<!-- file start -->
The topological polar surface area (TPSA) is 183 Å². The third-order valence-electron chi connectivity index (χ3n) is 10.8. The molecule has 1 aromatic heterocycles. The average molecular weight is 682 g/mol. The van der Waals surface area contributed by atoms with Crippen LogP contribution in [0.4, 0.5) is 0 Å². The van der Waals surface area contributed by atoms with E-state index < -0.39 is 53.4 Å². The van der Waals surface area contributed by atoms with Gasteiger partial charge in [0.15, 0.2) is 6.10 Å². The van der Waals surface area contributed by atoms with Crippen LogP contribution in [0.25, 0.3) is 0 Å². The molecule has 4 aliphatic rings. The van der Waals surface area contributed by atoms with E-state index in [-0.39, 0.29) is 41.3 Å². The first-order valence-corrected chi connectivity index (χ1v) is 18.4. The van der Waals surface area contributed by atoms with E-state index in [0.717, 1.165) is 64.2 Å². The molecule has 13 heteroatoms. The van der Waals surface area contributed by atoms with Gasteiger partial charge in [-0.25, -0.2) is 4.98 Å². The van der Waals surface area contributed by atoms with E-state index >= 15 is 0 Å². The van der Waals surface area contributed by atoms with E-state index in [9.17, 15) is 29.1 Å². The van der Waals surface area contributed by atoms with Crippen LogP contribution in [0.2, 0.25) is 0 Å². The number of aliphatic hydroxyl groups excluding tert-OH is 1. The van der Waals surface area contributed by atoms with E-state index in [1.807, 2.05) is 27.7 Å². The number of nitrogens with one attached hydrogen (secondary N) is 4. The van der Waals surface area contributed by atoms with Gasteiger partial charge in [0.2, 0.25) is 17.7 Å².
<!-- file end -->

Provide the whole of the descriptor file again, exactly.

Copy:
The topological polar surface area (TPSA) is 183 Å². The third-order valence-electron chi connectivity index (χ3n) is 10.8. The molecule has 1 aromatic heterocycles. The average molecular weight is 682 g/mol. The van der Waals surface area contributed by atoms with Crippen LogP contribution in [0.4, 0.5) is 0 Å². The van der Waals surface area contributed by atoms with E-state index < -0.39 is 53.4 Å². The van der Waals surface area contributed by atoms with Gasteiger partial charge in [0.15, 0.2) is 6.10 Å². The van der Waals surface area contributed by atoms with Crippen LogP contribution in [0.25, 0.3) is 0 Å². The molecule has 4 aliphatic rings. The van der Waals surface area contributed by atoms with E-state index in [-0.39, 0.29) is 41.3 Å². The first-order valence-corrected chi connectivity index (χ1v) is 18.4. The van der Waals surface area contributed by atoms with E-state index in [0.717, 1.165) is 64.2 Å². The molecule has 13 heteroatoms. The van der Waals surface area contributed by atoms with Gasteiger partial charge in [-0.25, -0.2) is 4.98 Å². The van der Waals surface area contributed by atoms with E-state index >= 15 is 0 Å². The van der Waals surface area contributed by atoms with E-state index in [9.17, 15) is 29.1 Å². The van der Waals surface area contributed by atoms with Crippen LogP contribution in [0.2, 0.25) is 0 Å². The number of aliphatic hydroxyl groups excluding tert-OH is 1. The van der Waals surface area contributed by atoms with E-state index in [1.807, 2.05) is 27.7 Å². The number of nitrogens with one attached hydrogen (secondary N) is 4. The van der Waals surface area contributed by atoms with Gasteiger partial charge in [0.2, 0.25) is 17.7 Å².